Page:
Linus Torvalds runs a tight ship

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Linus Torvalds runs a tight ship

Indianapolis (IN) – This past Sunday, as release candidate three (rc3) prepared for launch with the stable 2.6.23 Linux kernel, Linus Torvalds came out of relative seclusion to give a little smack-down and keep the project on track.  

Torvalds is the original author of the Linux operating system which bears his name (“Linu”x).  The incident in question occurred over Sunday and Monday on the x86_64 mailing list.  A bug was noticed in a recent patch and Torvalds personally stepped in to make his presence known, something he only does a few times each year on this list.  He made it very clear that at this late stage (ready for rc3), the types of bugs being found and, more specifically the types of patches being applied, were a little too loose for comfort and wholly undesirable.

While no true fighting took place, Linus did write to one of the patch authors, “Damn you, Andi.  You had obviously never actually tested this on x86.”  He was referring to Andi Kleen, a prominent Linux coder from Suse.  Linus went on to discuss the quality of Kleen’s recent patches by writing “Should I be impressed by the fact that 16% of your patches caused bootup problems?”  And referring to one of Kleen’s replies he wrote, “Oh. It’s the ‘Make patching more robust’ commit[sic].  ‘Robust’ my ass.”

Linus continued with a few instructions and commentary on the public forum (viewed by many 64-bit x86 kernel coders) by writing:  “I simply want you to be more careful.  *Much* more careful. As it is, I end up always being afraid of merging your patch-series … Bugs happen, but (a) they should happen during the merge window, not when we’re in stabilization phase and (b) the percentages here were just not very good.”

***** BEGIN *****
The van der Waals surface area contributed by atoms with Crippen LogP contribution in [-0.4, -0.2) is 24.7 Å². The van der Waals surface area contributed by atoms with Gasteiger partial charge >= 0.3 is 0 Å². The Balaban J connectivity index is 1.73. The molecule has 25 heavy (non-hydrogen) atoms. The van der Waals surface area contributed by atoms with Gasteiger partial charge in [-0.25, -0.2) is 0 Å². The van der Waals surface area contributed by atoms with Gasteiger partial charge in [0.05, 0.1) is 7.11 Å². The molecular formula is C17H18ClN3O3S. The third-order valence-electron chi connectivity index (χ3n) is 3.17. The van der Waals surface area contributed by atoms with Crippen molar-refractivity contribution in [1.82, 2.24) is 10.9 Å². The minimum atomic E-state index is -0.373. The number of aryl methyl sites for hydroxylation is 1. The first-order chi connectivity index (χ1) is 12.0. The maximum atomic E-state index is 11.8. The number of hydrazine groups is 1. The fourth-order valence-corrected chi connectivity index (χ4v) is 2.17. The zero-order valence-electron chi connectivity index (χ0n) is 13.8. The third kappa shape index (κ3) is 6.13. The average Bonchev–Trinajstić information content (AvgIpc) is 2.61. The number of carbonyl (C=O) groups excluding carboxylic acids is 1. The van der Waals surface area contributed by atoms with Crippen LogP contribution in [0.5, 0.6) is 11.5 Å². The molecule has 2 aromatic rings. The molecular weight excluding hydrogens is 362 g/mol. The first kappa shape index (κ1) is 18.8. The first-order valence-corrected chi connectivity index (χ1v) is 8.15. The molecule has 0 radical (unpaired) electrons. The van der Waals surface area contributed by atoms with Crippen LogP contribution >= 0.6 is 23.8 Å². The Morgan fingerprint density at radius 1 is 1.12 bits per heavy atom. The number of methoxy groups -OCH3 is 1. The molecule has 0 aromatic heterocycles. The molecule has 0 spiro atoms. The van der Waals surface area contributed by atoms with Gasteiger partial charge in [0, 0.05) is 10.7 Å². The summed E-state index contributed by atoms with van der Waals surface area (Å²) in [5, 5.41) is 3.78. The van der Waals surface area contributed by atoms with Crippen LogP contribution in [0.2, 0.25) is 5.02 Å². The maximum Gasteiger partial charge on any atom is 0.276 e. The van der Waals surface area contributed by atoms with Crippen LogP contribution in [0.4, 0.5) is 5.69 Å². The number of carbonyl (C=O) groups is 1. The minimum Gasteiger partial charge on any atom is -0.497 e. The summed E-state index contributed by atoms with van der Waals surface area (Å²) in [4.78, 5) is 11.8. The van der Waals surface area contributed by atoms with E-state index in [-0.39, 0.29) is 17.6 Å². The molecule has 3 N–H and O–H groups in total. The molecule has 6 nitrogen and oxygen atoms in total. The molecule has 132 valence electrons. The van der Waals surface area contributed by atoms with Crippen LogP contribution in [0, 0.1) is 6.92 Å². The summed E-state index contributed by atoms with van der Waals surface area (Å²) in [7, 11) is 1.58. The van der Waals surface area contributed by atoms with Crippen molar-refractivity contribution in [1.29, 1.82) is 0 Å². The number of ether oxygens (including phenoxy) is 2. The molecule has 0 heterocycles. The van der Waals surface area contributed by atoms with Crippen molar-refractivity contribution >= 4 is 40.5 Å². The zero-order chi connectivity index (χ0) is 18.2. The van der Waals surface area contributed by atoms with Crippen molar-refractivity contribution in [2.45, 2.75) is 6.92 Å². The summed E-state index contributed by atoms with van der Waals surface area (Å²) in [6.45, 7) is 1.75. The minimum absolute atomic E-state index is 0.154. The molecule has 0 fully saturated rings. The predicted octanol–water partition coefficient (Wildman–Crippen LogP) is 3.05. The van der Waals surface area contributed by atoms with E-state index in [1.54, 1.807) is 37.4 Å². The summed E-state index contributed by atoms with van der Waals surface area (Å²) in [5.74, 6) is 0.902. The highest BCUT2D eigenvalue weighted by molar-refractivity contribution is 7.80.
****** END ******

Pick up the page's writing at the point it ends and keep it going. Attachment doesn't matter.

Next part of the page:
Apparently Torvalds is well known for going off like this from time to time, though he usually prefers to do it in email.  He’s only posted to the x86-64 mailing list on five separate occasions so far this year, including this exchange.  His active presence under such circumstances should be very comforting to the Linux users out there, knowing that he still has an active hand in everything of significance.  And that he still runs a tight ship.

According to Suse’s website, Andi Kleen has been working on the Linux kernel since 1994.  He co-maintained the TCP/IP stack for several years and joined Suse labs back in 1998. Most recently, he worked on the x86-64 Linux kernel port, which he maintains.  The x86-64 port was originally developed in the early 2000s to give software developers a 64-bit platform which emulated AMD’s 64-bit technology (later named AMD64) before the hardware was even available.